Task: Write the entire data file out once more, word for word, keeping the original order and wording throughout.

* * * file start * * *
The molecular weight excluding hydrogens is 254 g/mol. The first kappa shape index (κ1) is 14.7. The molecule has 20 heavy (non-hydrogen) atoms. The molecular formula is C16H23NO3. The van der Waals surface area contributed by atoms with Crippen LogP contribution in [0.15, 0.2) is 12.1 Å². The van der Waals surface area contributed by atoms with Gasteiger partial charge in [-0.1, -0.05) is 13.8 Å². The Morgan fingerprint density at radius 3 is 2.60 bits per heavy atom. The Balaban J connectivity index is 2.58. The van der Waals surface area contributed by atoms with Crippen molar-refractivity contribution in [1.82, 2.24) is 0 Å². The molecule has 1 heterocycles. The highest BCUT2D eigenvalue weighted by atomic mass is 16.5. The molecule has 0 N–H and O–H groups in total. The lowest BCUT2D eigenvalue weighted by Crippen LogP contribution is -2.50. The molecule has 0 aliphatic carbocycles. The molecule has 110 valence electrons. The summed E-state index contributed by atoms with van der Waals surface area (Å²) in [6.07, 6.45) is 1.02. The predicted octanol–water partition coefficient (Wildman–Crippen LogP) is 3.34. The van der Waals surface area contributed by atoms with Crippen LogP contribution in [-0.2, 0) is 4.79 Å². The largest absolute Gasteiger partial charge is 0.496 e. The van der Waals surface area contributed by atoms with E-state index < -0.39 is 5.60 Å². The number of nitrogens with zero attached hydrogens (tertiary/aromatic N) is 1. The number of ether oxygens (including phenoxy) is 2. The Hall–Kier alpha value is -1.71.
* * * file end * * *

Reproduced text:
The molecular weight excluding hydrogens is 254 g/mol. The first kappa shape index (κ1) is 14.7. The molecule has 20 heavy (non-hydrogen) atoms. The molecular formula is C16H23NO3. The van der Waals surface area contributed by atoms with Crippen LogP contribution in [0.15, 0.2) is 12.1 Å². The van der Waals surface area contributed by atoms with Gasteiger partial charge in [-0.1, -0.05) is 13.8 Å². The Morgan fingerprint density at radius 3 is 2.60 bits per heavy atom. The Balaban J connectivity index is 2.58. The van der Waals surface area contributed by atoms with Crippen molar-refractivity contribution in [1.82, 2.24) is 0 Å². The molecule has 1 heterocycles. The highest BCUT2D eigenvalue weighted by atomic mass is 16.5. The molecule has 0 N–H and O–H groups in total. The lowest BCUT2D eigenvalue weighted by Crippen LogP contribution is -2.50. The molecule has 0 aliphatic carbocycles. The molecule has 110 valence electrons. The summed E-state index contributed by atoms with van der Waals surface area (Å²) in [6.07, 6.45) is 1.02. The predicted octanol–water partition coefficient (Wildman–Crippen LogP) is 3.34. The van der Waals surface area contributed by atoms with Crippen LogP contribution in [-0.2, 0) is 4.79 Å². The largest absolute Gasteiger partial charge is 0.496 e. The van der Waals surface area contributed by atoms with E-state index < -0.39 is 5.60 Å². The number of nitrogens with zero attached hydrogens (tertiary/aromatic N) is 1. The number of ether oxygens (including phenoxy) is 2. The Hall–Kier alpha value is -1.71.